Musical Whitties find fresh avenues for expression through Walla Walla Symphony

Mallory Martin

Hang on for a minute...we're trying to find some more stories you might like.


Email This Story






Whitman College is known for providing opportunities and outlets that both fulfill and push its students’ passions beyond the boundaries of the college itself. One such opportunity can be found in the Walla Walla Symphony, marketed as the “oldest continuously operating symphony west of the Mississippi.” The 104-year old orchestra performs at Whitman’s Cordiner Hall and has long drawn on some of the college’s own students, including current seniors Robin Miller and Rebecca Young and first-year Ryan Jacobsen.

For cellist, Miller and violinists, Young and Jacobsen, the group provides a personal as well as an educational outlet that goes beyond Whitman’s music department.

“The repertoire that is feasible for the Whitman Symphony is somewhat limited by what players we have,” said Young, a sociology major, a who has been performing with the orchestra since her sophomore year. “Since the Walla Walla Symphony is professional, I get to play some really huge, amazing pieces that I wouldn’t get to otherwise. Also, the chance to play with professional musicians is unique, and I like how it challenges me to play my absolute best.”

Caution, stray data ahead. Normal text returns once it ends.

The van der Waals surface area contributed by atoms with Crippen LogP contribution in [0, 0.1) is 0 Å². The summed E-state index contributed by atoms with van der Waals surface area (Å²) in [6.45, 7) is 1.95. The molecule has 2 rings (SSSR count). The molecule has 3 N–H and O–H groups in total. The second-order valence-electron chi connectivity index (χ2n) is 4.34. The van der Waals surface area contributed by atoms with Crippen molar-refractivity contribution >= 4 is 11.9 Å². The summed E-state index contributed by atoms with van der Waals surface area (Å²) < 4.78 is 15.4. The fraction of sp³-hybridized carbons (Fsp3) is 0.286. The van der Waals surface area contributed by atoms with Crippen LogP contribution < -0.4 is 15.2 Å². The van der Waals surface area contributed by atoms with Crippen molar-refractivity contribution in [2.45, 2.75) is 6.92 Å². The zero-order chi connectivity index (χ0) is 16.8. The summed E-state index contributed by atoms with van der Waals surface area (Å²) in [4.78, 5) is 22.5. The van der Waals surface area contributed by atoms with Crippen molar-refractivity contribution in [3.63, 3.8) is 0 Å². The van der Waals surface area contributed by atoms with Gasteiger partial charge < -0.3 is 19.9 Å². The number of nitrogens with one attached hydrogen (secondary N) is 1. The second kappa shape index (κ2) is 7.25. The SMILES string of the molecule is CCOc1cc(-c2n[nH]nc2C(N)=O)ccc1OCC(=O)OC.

“I think that Whitman College has an excellent music program as far as the individual basis goes, but not necessarily as far as the ensembles go,” agreed Jacobsen, a music major who joined the symphony last semester. “For anyone looking for a big orchestral experience, which Whitman doesn’t have, the [Walla Walla] Symphony is a great alternative.”

Student positions with the symphony are paid and require an audition with a short piece of music and some sight reading. The participants agreed that involvement could be time-consuming, but that it was well worth it for the love of music. Miller, Jacobsen and Young have been playing their instruments for seven, 12 and 18 years, respectively.

“I just like playing music,” said Miller, a science and economics double major,  who’s played with the symphony since her first year at Whitman. “It’s relaxing and exciting at the same time. It’s kind of therapeutic.”

Although none of the three intend to pursue music as a career, they all agree that playing with the symphony has been an important and an enhancing experience.

“I’m about to graduate, and I’m not sure whether I’ll have the opportunity to play with an orchestra again anytime soon,” said Miller. “Playing with the Walla Walla Symphony is an experience that I treasure. I’m incredibly grateful for the opportunity.”

Students interested in applying for the Walla Walla Symphony should inquire with Visiting Assistant Professor of Music Jeremy Mims or Adjunct Assistant Professor of Music Amy Dodds. Those interested in supporting their fellow students and attending symphony performances should check out the groups website at www.wwsymphony.org.